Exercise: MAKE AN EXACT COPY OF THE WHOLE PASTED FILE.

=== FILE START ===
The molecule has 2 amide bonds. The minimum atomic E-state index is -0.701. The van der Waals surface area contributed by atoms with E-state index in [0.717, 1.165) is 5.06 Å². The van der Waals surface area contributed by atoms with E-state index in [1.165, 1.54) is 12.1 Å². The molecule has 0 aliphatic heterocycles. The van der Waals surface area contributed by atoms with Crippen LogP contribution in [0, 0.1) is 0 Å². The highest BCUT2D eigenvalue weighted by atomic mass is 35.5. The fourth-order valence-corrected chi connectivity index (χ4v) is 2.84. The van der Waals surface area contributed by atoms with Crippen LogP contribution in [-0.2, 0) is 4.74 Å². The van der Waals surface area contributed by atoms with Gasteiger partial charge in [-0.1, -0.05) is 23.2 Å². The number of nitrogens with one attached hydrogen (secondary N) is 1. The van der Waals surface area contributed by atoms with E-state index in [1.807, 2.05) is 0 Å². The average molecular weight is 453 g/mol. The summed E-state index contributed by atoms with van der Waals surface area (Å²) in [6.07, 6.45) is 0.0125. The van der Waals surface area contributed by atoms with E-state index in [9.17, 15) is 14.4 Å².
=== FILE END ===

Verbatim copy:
The molecule has 2 amide bonds. The minimum atomic E-state index is -0.701. The van der Waals surface area contributed by atoms with E-state index in [0.717, 1.165) is 5.06 Å². The van der Waals surface area contributed by atoms with E-state index in [1.165, 1.54) is 12.1 Å². The molecule has 0 aliphatic heterocycles. The van der Waals surface area contributed by atoms with Crippen LogP contribution in [0, 0.1) is 0 Å². The highest BCUT2D eigenvalue weighted by atomic mass is 35.5. The fourth-order valence-corrected chi connectivity index (χ4v) is 2.84. The van der Waals surface area contributed by atoms with Crippen LogP contribution in [-0.2, 0) is 4.74 Å². The van der Waals surface area contributed by atoms with Gasteiger partial charge in [-0.1, -0.05) is 23.2 Å². The number of nitrogens with one attached hydrogen (secondary N) is 1. The van der Waals surface area contributed by atoms with E-state index in [1.807, 2.05) is 0 Å². The average molecular weight is 453 g/mol. The summed E-state index contributed by atoms with van der Waals surface area (Å²) in [6.07, 6.45) is 0.0125. The van der Waals surface area contributed by atoms with E-state index in [9.17, 15) is 14.4 Å².